How do you engage someone new to your dance style? Here's our top five tips for how to teach a beginner to dance:
Keeping a club together is the primary job of any leader. Clubs provide members with tremendous value. When asking members why they participate in their clubs, common answers have to do with the benefits of socializing, exercising, just plain fun, sharing what they love with others, trying something new, and a passion for performing. These benefits are wonderful parts of dancers’ lives, and they wouldn't exist without a community of people to dance with. So hats off to the club leaders and event organizers who make social dance happen! Their hard work truly enriches our lives.
Now for the next challenge: how can you take this great thing to the next level? You've already got the group together, so it’s time to start making the most of it. Here are some ideas on how your club can do more for each other and help people in need.
Dance is a valuable tool to help children lead positive,healthy lives. Giving children the gift of dance is one of the most important things your club can do. It is a gift that improves all aspects of a child’s life—mind, body, and soul. Dance improves physical fitness, social skills, self-confidence, self-expression, cognitive development, and cultural appreciation. Pass it on!
Esquire Magazine states, “Pick-up lines are corny, rehearsed witticisms that say as much about the nitwit charmed by them as they do about the amateur employing such desperate tactics.” Not a great endorsement from the home of “Man at His Best”. As a woman on the receiving end of many of these lines, I have to agree with the experts.
Yet there is this one line that I've always appreciated. It’s refined, friendly, and promising.
“Do you want to dance?” a guy asks with a smile and an extended hand. Now that’s good. So good, in fact, I've hardly ever turned it down. What I love about it is how much it tells me about the other person. He’s fun, confident, and wants to do things that I want to do. Immediately, he’s off to a good start and I want to now more about him. But first,we’ll just share a dance. So I take his hand and let him lead me to the dance floor.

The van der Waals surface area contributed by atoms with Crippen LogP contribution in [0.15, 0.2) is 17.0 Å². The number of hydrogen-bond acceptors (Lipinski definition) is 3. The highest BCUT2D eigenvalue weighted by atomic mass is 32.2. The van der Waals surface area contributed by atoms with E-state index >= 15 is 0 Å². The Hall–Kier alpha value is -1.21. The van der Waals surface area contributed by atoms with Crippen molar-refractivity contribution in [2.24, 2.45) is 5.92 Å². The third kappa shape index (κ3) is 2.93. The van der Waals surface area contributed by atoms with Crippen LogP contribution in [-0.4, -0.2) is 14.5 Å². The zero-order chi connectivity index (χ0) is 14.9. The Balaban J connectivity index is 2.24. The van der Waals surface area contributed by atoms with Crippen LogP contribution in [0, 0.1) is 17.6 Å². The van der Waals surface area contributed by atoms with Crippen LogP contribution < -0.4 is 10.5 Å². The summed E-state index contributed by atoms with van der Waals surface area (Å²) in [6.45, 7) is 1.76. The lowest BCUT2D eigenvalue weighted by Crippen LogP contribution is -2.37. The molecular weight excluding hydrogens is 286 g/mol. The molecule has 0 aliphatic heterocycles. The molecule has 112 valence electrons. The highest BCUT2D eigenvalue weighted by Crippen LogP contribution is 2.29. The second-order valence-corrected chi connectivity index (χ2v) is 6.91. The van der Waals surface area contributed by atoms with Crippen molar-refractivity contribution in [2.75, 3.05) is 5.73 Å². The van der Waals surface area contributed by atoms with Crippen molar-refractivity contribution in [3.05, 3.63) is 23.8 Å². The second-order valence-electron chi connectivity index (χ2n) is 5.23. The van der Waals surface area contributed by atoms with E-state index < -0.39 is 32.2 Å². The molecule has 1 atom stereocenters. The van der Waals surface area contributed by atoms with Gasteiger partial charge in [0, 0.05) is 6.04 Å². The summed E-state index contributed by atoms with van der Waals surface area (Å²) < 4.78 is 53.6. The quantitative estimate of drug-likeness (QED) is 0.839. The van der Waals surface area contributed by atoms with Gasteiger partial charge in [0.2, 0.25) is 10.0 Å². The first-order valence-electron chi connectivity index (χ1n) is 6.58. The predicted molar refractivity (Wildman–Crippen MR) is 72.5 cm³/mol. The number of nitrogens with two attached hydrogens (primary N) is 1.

Insurance is a practical expense for all businesses and facilities, and it's especially important for all dance activities. If someone gets hurt while dancing, insurance coverage can provide monetary relief for an injured participant who needs medical attention. A responsible group leader or event coordinator will, at a minimum, have "medical accident" coverage for this type of occurrence. This type of coverage is included in all ASDA memberships at the rate of $2 per person per year (or $.20 per person per day for special events). See Membership Benefits for details.
Most venues require dance clubs and special events to carry 1-2 million dollars in general liability insurance. This type of policy provides basic coverage for your business. For a quote, please complete the following application(s):
For General Liability coverage (clubs, organizations, and groups that meet regularly)
For Special Event coverage (one-time or special events)
For Directors & Officers coverage (non-profit organizations only)
Familiarize yourself with the most common injuries and issues affecting social dance events. Then, work with your staff and volunteers to maintain your location as a safe space for dance. Acquire adequate insurance coverage to control your losses in the event of an injury or loss.
Thinking about taking partner dance classes? Not sure what to sign up for? A mix of both is recommended for most people. Here's an idea of what to expect from group classes and private lessons.
3131 Eastside #600
Houston, Texas 77098